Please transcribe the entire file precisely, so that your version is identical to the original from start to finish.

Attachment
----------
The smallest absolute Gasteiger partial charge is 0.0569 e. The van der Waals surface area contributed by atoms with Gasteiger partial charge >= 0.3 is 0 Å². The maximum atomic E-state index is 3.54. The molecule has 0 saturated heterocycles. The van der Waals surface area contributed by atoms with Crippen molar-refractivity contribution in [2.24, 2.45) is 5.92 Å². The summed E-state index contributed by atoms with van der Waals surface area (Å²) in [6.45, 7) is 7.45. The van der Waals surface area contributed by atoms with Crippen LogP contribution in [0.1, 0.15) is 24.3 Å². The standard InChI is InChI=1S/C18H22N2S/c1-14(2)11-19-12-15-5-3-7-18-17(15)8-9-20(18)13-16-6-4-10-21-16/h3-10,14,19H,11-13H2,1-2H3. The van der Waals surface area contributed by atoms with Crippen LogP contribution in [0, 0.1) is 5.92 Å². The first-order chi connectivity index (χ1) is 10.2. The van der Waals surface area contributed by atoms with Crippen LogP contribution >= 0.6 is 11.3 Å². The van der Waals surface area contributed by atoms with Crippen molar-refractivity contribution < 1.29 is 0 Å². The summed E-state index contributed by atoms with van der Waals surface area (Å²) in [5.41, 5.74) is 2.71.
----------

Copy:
The smallest absolute Gasteiger partial charge is 0.0569 e. The van der Waals surface area contributed by atoms with Gasteiger partial charge >= 0.3 is 0 Å². The maximum atomic E-state index is 3.54. The molecule has 0 saturated heterocycles. The van der Waals surface area contributed by atoms with Crippen molar-refractivity contribution in [2.24, 2.45) is 5.92 Å². The summed E-state index contributed by atoms with van der Waals surface area (Å²) in [6.45, 7) is 7.45. The van der Waals surface area contributed by atoms with Crippen LogP contribution in [0.1, 0.15) is 24.3 Å². The standard InChI is InChI=1S/C18H22N2S/c1-14(2)11-19-12-15-5-3-7-18-17(15)8-9-20(18)13-16-6-4-10-21-16/h3-10,14,19H,11-13H2,1-2H3. The van der Waals surface area contributed by atoms with Crippen LogP contribution in [0, 0.1) is 5.92 Å². The first-order chi connectivity index (χ1) is 10.2. The van der Waals surface area contributed by atoms with Crippen LogP contribution >= 0.6 is 11.3 Å². The van der Waals surface area contributed by atoms with Crippen molar-refractivity contribution < 1.29 is 0 Å². The summed E-state index contributed by atoms with van der Waals surface area (Å²) in [5.41, 5.74) is 2.71.